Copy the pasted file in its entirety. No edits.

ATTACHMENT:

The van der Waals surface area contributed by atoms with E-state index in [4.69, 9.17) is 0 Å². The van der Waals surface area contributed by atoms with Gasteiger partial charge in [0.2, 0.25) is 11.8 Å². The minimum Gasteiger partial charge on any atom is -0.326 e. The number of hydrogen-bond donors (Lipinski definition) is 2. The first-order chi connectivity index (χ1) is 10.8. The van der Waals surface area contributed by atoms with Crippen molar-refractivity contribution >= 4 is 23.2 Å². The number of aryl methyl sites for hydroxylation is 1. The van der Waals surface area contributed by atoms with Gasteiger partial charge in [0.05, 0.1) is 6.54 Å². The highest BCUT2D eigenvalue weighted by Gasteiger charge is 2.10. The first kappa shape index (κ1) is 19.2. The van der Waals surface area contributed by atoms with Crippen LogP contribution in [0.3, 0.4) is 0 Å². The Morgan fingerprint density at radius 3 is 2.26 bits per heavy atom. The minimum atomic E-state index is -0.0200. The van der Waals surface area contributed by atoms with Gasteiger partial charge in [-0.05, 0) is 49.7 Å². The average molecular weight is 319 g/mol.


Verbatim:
The van der Waals surface area contributed by atoms with E-state index in [4.69, 9.17) is 0 Å². The van der Waals surface area contributed by atoms with Gasteiger partial charge in [0.2, 0.25) is 11.8 Å². The minimum Gasteiger partial charge on any atom is -0.326 e. The number of hydrogen-bond donors (Lipinski definition) is 2. The first-order chi connectivity index (χ1) is 10.8. The van der Waals surface area contributed by atoms with Crippen molar-refractivity contribution >= 4 is 23.2 Å². The number of aryl methyl sites for hydroxylation is 1. The van der Waals surface area contributed by atoms with Gasteiger partial charge in [0.05, 0.1) is 6.54 Å². The highest BCUT2D eigenvalue weighted by Gasteiger charge is 2.10. The first kappa shape index (κ1) is 19.2. The van der Waals surface area contributed by atoms with Crippen LogP contribution in [0.3, 0.4) is 0 Å². The Morgan fingerprint density at radius 3 is 2.26 bits per heavy atom. The minimum atomic E-state index is -0.0200. The van der Waals surface area contributed by atoms with Gasteiger partial charge in [-0.05, 0) is 49.7 Å². The average molecular weight is 319 g/mol.